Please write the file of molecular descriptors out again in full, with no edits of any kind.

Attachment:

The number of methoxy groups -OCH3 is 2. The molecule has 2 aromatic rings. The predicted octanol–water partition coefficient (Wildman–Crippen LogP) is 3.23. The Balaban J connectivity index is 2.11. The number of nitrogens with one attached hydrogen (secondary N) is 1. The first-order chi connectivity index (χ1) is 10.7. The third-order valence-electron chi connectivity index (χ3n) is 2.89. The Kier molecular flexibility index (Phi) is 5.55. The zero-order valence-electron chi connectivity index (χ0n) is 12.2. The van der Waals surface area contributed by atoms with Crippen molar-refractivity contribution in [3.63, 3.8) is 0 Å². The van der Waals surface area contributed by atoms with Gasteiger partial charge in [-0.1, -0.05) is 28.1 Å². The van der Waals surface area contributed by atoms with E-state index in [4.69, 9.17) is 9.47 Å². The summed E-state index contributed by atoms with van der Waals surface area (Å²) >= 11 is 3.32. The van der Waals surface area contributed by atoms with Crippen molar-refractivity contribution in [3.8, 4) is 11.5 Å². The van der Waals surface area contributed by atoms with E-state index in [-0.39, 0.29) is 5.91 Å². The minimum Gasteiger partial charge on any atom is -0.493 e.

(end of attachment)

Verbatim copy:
The number of methoxy groups -OCH3 is 2. The molecule has 2 aromatic rings. The predicted octanol–water partition coefficient (Wildman–Crippen LogP) is 3.23. The Balaban J connectivity index is 2.11. The number of nitrogens with one attached hydrogen (secondary N) is 1. The first-order chi connectivity index (χ1) is 10.7. The third-order valence-electron chi connectivity index (χ3n) is 2.89. The Kier molecular flexibility index (Phi) is 5.55. The zero-order valence-electron chi connectivity index (χ0n) is 12.2. The van der Waals surface area contributed by atoms with Crippen molar-refractivity contribution in [3.63, 3.8) is 0 Å². The van der Waals surface area contributed by atoms with Gasteiger partial charge in [-0.1, -0.05) is 28.1 Å². The van der Waals surface area contributed by atoms with E-state index in [4.69, 9.17) is 9.47 Å². The summed E-state index contributed by atoms with van der Waals surface area (Å²) >= 11 is 3.32. The van der Waals surface area contributed by atoms with Crippen molar-refractivity contribution in [3.8, 4) is 11.5 Å². The van der Waals surface area contributed by atoms with E-state index in [-0.39, 0.29) is 5.91 Å². The minimum Gasteiger partial charge on any atom is -0.493 e.